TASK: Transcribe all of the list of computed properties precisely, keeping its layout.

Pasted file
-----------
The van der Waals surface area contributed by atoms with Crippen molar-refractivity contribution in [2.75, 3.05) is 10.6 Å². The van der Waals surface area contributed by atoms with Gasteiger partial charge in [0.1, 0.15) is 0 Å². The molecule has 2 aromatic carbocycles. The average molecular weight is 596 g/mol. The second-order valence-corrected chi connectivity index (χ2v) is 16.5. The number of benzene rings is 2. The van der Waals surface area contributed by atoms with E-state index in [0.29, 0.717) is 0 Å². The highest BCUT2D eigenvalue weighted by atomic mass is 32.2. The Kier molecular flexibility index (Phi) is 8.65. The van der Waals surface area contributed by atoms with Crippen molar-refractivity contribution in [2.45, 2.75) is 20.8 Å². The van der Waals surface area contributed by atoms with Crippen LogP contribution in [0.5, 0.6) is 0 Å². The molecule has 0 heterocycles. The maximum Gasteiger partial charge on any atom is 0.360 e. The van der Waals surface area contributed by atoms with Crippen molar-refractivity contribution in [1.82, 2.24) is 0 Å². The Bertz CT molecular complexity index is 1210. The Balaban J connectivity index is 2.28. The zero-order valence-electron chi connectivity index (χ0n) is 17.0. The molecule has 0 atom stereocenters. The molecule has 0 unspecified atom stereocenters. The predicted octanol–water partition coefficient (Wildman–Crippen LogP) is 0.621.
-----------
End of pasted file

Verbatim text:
The van der Waals surface area contributed by atoms with Crippen molar-refractivity contribution in [2.75, 3.05) is 10.6 Å². The van der Waals surface area contributed by atoms with Gasteiger partial charge in [0.1, 0.15) is 0 Å². The molecule has 2 aromatic carbocycles. The average molecular weight is 596 g/mol. The second-order valence-corrected chi connectivity index (χ2v) is 16.5. The number of benzene rings is 2. The van der Waals surface area contributed by atoms with E-state index in [0.29, 0.717) is 0 Å². The highest BCUT2D eigenvalue weighted by atomic mass is 32.2. The Kier molecular flexibility index (Phi) is 8.65. The van der Waals surface area contributed by atoms with Crippen molar-refractivity contribution in [2.45, 2.75) is 20.8 Å². The van der Waals surface area contributed by atoms with Crippen LogP contribution in [0.5, 0.6) is 0 Å². The molecule has 0 heterocycles. The maximum Gasteiger partial charge on any atom is 0.360 e. The van der Waals surface area contributed by atoms with Crippen molar-refractivity contribution in [1.82, 2.24) is 0 Å². The Bertz CT molecular complexity index is 1210. The Balaban J connectivity index is 2.28. The zero-order valence-electron chi connectivity index (χ0n) is 17.0. The molecule has 0 atom stereocenters. The molecule has 0 unspecified atom stereocenters. The predicted octanol–water partition coefficient (Wildman–Crippen LogP) is 0.621.